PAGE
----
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Changes’ Fire of Life

1,627 words

Changes can be considered the very first example of a neofolk band. Formed in 1969 by cousins Robert N. Taylor and Nicholas Tesluk, Changes has its roots in the earliest days of the folk revival and hippie scenes in the United States. Read more …

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Death in June’s Essence!

1,519 words

Essence! is the most recent batch of material from Douglas Pearce’s Death in June, released on November 30, 2018. Essence! pulls from the earlier output of 90s Death in June, including its eclectic sampling work, noisy elements, and tastefully perverse whip-cracks for its compositions. Pearce brings the Death in June sound into the modern age, however Read more …

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Fleetwood Mac’s Rumours

1,210 words

Rumours was recorded by putting five musicians who hated each other inside of the same room for two months. The results were immaculate.

This seems to be contrary to logic, however. Wouldn’t forcing several creative types — people infamous for their egos — who have major beef with each other to work on the same project end in disaster? Read more …

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Sol Invictus’ In the Rain

2,035 words

Sol Invictus, fronted by Tony Wakeford, is one of the “neofolk” scene’s best-known groups, alongside Death in June and Current 93. Sol Invictus emerged following Wakeford’s departure from Death in June — and later departure from controversial Above the Ruins — with a sound that progressively became lighter and more classically-inspired than most of what can be considered “neofolk.” Read more …

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Current 93’s Swastikas for Noddy

2,254 words

Current 93 is a neofolk group fronted by David Tibet. Its name is derived from Aleister Crowley’s numerological manipulation of the words Thelema and agape, the “93 Current” of the present age.

If that’s not weird enough for you, it gets better! Read more …

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Cliff Martinez’s Contagion: Original Soundtrack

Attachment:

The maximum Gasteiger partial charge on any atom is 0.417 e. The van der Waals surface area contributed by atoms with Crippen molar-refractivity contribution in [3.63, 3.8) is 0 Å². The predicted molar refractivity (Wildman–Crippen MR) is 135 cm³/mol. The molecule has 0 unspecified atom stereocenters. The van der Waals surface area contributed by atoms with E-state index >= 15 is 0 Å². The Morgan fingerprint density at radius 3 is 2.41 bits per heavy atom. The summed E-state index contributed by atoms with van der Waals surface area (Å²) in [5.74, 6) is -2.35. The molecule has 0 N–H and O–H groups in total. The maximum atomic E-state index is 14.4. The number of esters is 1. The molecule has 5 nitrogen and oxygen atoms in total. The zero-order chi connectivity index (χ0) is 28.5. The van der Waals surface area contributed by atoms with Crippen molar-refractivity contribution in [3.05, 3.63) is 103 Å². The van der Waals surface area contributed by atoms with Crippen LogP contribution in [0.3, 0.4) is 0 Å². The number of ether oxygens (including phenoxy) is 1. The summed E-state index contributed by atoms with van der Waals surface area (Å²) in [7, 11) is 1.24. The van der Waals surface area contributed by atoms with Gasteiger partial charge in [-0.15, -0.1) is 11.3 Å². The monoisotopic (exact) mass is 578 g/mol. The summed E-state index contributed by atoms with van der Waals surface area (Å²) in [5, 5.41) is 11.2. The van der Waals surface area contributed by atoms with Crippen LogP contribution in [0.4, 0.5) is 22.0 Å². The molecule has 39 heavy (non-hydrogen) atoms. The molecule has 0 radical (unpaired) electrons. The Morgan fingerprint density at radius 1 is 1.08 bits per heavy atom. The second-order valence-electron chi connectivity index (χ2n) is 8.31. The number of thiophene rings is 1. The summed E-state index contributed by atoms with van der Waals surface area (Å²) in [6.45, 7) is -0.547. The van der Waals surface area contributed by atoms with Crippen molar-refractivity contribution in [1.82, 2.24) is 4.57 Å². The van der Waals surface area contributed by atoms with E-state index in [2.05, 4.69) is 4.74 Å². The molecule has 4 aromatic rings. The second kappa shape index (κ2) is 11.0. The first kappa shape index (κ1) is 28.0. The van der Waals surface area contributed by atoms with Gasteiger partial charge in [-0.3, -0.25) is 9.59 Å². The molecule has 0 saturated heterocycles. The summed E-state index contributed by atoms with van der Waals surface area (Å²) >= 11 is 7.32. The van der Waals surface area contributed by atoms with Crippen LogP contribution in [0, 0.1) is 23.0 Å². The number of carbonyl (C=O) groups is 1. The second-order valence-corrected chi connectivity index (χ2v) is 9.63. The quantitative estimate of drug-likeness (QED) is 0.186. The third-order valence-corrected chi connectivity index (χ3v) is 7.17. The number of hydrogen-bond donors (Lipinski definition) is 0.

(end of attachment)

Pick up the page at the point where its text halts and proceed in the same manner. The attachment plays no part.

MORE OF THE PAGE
1,661 words

There is a new infectious disease sweeping the planet, and those it doesn’t infect or kill, it locks behind closed doors. Modern man can’t sit still for longer than five seconds, so while we hide from the impacts of a lethal virus, we pass the time by watching movies about the impacts of a lethal virus. Torrenting numbers for Scott Z. Burns’ Steven Soderbergh-directed 2011 thriller Contagion are through the roof, Read more …

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Nine Inch Nails’ Ghosts V & VI: Together & Locusts

2,385 words

Nine Inch Nails released the albums Ghosts V: Together and Ghosts VI: Locusts simultaneously on March 26th, 2020 with a whopping price tag of free. Trent Reznor, the group’s central creative member, announced the surprise records with a Tweet: “Anyone out there?” Read more …

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Remembering Genesis P-Orridge
(February 22nd, 1950 — March 14, 2020)

Throbbing Gristle. From left: Sleazy, Genesis, Cosey, and Chris.

3,071 words

Visual artist, composer, singer, DJ, and general architect of chaos Genesis P-Orridge passed away on March 14, 2020. The Dissident Right shares a surprising amount of common ground with the counterculture icon — and owes some of its aesthetics and methods to them [1] as well.

Born February 22nd, 1950 in Manchester, Neil Andrew Megson adopted the name Genesis P-Orridge — a woo-ish corruption of the word “porridge” — while living in London. Read more …

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Morrissey’s I Am Not a Dog on a Chain

1,926 words

How many times do we have to teach you this lesson, old man?

Morrissey, our favorite gay (postulated) racist (dismissed) vegan (confirmed), released his 13th solo album today, March 20th, 2020. It is called I Am Not a Dog on a Chain, which is a fantastic example of just how kneecapped the self-awareness of the rich and famous can be. Read more …

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Burzum’s Thulêan Mysteries

2,232 words

Thulêan Mysteries is the 13th album released by infamous Varg Vikernes under his working name Burzum. Mysteries comes after Vikernes previously stated that he was finished recording under the Burzum name. To that effect, Mysteries is a collection of tracks that Vikernes has been working on since his last album that were not intended for release as a cohesive unit. Read more …

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Crosby, Stills, Nash, & Young’s Déjà Vu

1,344 words

Déjà Vu, Crosby, Stills, Nash, and Young’s first recording as a quartet, was released on this day, March 11th, in 1970. It was greeted with a mixed reception by critics at the time of its release, but has since come to be included in innumerable “best of” lists and is frequently cited as the best work of the group. Taken as a whole, Déjà Vu displays impressive attention to detail and warm, friendly tone, but similarly lacks Read more …